APPRENTICE CHEVY RODMAN

CHEVY RODMAN, a West Plains High School senior, has become the first registered participant in the South Central Career Center (SCCC) apprenticeship program, partnered between the career center and the U.S. Department of Labor. Rodman is a student of the SCCC auto collision program and is employed with Gobel’s Collision Repair in West Plains, earning a paycheck while learning his trade. Seated, from left: Rodman’s father Danny, Rodman, mother Stephanie and SCCC Director Jim Laughary. Standing: U.S. Department of Labor apprenticeship and training consultant Trace Laughery, SCCC auto collision instructor Brian Hoyle, Gobel’s Collision Repair owner Todd Gobel and SCCC Coordinator of Student Services Joy Holloway.               

West Plains High School senior Chevy Rodman, West Plains, is the first South Central Career Center (SCCC) student to participate in a registered apprenticeship program in partnership with the U.S. Department of Labor.

The occasion was marked with a signing ceremony recently at the career center, attended by Rodman’s parents and his employer, instructor, a U.S. Department of Labor representative and SCCC administrators.

Rodman is a student in the auto collision program, instructed by Brian Hoyle, and employed by Gobel’s Collision in West Plains. Gobel’s Collision Repair is the first employer to sign on with SCCC, thus making the apprenticeship program possible.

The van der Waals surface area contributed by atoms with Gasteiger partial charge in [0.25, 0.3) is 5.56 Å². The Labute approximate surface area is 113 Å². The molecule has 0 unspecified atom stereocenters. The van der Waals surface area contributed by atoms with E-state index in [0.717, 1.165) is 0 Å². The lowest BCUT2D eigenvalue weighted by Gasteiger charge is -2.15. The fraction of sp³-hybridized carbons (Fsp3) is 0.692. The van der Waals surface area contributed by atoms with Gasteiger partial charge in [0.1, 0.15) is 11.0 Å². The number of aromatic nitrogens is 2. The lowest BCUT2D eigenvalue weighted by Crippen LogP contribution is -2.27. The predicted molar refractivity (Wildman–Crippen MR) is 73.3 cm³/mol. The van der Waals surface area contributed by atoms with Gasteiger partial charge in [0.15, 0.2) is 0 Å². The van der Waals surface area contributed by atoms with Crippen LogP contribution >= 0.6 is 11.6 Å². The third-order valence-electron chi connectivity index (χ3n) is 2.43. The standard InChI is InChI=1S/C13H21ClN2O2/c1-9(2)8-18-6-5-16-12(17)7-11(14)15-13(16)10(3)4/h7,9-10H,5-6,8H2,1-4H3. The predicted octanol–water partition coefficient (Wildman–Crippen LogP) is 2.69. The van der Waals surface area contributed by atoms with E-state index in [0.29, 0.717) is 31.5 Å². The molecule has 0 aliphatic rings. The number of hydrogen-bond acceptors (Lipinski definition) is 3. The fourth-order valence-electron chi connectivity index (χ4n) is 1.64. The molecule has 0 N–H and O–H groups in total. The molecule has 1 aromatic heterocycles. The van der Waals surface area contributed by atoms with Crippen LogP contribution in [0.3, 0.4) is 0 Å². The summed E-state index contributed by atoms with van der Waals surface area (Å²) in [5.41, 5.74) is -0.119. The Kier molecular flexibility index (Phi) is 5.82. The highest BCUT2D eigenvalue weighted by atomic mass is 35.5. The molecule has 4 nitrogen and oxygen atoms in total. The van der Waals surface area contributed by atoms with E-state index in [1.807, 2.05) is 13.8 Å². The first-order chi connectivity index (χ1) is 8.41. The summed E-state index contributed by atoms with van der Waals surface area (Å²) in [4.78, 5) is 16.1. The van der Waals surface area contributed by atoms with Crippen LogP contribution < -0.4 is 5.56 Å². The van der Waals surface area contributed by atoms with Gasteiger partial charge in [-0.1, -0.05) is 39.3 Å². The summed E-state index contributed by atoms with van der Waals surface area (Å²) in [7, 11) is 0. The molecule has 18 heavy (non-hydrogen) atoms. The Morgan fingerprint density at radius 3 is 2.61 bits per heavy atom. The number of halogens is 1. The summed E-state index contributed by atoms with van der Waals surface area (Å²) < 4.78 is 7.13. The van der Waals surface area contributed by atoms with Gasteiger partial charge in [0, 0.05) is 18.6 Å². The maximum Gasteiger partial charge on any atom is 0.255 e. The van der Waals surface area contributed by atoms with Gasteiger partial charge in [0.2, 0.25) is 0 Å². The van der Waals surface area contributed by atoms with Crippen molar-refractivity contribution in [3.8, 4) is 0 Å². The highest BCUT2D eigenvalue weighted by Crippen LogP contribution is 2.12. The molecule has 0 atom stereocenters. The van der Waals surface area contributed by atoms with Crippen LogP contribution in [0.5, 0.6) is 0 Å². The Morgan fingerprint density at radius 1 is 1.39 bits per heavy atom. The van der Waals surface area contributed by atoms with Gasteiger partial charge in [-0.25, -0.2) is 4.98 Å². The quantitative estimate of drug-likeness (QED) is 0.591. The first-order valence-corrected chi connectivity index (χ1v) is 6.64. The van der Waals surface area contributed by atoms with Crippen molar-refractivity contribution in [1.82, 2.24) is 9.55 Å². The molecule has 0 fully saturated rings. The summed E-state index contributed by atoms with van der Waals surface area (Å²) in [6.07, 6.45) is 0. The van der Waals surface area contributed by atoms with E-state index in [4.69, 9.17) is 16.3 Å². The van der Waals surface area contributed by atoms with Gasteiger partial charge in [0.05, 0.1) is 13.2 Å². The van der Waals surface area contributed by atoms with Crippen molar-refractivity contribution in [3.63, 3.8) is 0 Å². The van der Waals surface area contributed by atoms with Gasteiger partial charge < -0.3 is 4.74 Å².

Josh Cotter, assistant director at SCCC, noted trade apprenticeship is a tradition going back hundreds of years. It is being revisited today, taking into consideration labor trends and the reality that college attendance may not be appropriate or ideal for certain career paths.   

While Rodman is earning a paycheck and learning a trade, upon completion of the program he will also receive a Department of Labor credential and get a head start from his employer on building a resume.

“It shows a level of experience and skills gained that makes the apprentice more employable,” Cotter added.

Participation in the program is also a boon for the West Plains R-7 school district. The district is awarded accreditation points by the Missouri School Improvement Program, the state entity tasked with evaluating the quality of education of each of Missouri’s public and charter school districts.

Cotter said the apprenticeship program could be open to students from all 13 sending schools, including Theodosia, Thayer, Houston, Willow Springs, Winona, Alton, Dora and Gainesville.

Trace Laughery, a U.S. Department of Labor apprenticeship and training consultant who represents the Ozark region, was present at the signing and observed that Missouri is second in the nation behind California for apprenticeship programs.

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